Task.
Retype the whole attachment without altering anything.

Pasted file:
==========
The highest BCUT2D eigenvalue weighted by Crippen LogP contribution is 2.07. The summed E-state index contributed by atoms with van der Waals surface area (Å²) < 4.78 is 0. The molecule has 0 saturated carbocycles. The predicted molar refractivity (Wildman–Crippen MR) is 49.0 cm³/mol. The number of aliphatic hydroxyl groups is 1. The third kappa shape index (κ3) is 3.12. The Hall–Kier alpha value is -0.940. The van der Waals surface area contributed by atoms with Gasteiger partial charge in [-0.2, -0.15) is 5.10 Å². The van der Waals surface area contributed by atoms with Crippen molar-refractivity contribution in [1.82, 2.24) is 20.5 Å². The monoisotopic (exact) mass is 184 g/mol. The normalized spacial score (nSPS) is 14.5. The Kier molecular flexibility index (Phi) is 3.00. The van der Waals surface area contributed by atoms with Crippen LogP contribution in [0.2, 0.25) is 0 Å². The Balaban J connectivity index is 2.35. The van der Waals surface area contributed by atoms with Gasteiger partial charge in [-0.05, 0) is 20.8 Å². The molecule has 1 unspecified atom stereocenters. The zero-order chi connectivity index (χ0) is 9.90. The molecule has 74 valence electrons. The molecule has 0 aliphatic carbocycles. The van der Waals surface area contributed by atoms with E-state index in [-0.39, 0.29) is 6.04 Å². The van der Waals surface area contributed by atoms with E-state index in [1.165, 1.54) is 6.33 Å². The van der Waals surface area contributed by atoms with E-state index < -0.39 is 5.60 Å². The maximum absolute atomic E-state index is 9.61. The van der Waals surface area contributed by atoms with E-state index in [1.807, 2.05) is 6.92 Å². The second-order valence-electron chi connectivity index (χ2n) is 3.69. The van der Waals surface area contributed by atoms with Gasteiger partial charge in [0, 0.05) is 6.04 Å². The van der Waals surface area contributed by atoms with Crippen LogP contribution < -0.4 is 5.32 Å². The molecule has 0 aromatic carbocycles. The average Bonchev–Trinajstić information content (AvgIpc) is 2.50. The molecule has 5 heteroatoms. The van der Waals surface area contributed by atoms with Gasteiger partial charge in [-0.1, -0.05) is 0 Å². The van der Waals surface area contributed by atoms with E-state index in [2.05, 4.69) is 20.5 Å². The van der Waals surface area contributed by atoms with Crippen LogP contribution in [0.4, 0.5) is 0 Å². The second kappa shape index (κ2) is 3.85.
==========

The highest BCUT2D eigenvalue weighted by Crippen LogP contribution is 2.07. The summed E-state index contributed by atoms with van der Waals surface area (Å²) < 4.78 is 0. The molecule has 0 saturated carbocycles. The predicted molar refractivity (Wildman–Crippen MR) is 49.0 cm³/mol. The number of aliphatic hydroxyl groups is 1. The third kappa shape index (κ3) is 3.12. The Hall–Kier alpha value is -0.940. The van der Waals surface area contributed by atoms with Gasteiger partial charge in [-0.2, -0.15) is 5.10 Å². The van der Waals surface area contributed by atoms with Crippen molar-refractivity contribution in [1.82, 2.24) is 20.5 Å². The monoisotopic (exact) mass is 184 g/mol. The normalized spacial score (nSPS) is 14.5. The Kier molecular flexibility index (Phi) is 3.00. The van der Waals surface area contributed by atoms with Crippen LogP contribution in [0.2, 0.25) is 0 Å². The Balaban J connectivity index is 2.35. The van der Waals surface area contributed by atoms with Gasteiger partial charge in [-0.05, 0) is 20.8 Å². The molecule has 1 unspecified atom stereocenters. The zero-order chi connectivity index (χ0) is 9.90. The molecule has 74 valence electrons. The molecule has 0 aliphatic carbocycles. The van der Waals surface area contributed by atoms with E-state index in [-0.39, 0.29) is 6.04 Å². The van der Waals surface area contributed by atoms with E-state index in [1.165, 1.54) is 6.33 Å². The van der Waals surface area contributed by atoms with E-state index < -0.39 is 5.60 Å². The maximum absolute atomic E-state index is 9.61. The van der Waals surface area contributed by atoms with E-state index in [1.807, 2.05) is 6.92 Å². The second-order valence-electron chi connectivity index (χ2n) is 3.69. The van der Waals surface area contributed by atoms with Gasteiger partial charge in [0, 0.05) is 6.04 Å². The van der Waals surface area contributed by atoms with Crippen LogP contribution < -0.4 is 5.32 Å². The molecule has 0 aromatic carbocycles. The average Bonchev–Trinajstić information content (AvgIpc) is 2.50. The molecule has 5 heteroatoms. The van der Waals surface area contributed by atoms with Gasteiger partial charge in [-0.1, -0.05) is 0 Å². The van der Waals surface area contributed by atoms with E-state index in [2.05, 4.69) is 20.5 Å². The van der Waals surface area contributed by atoms with Crippen LogP contribution in [0.4, 0.5) is 0 Å². The second kappa shape index (κ2) is 3.85.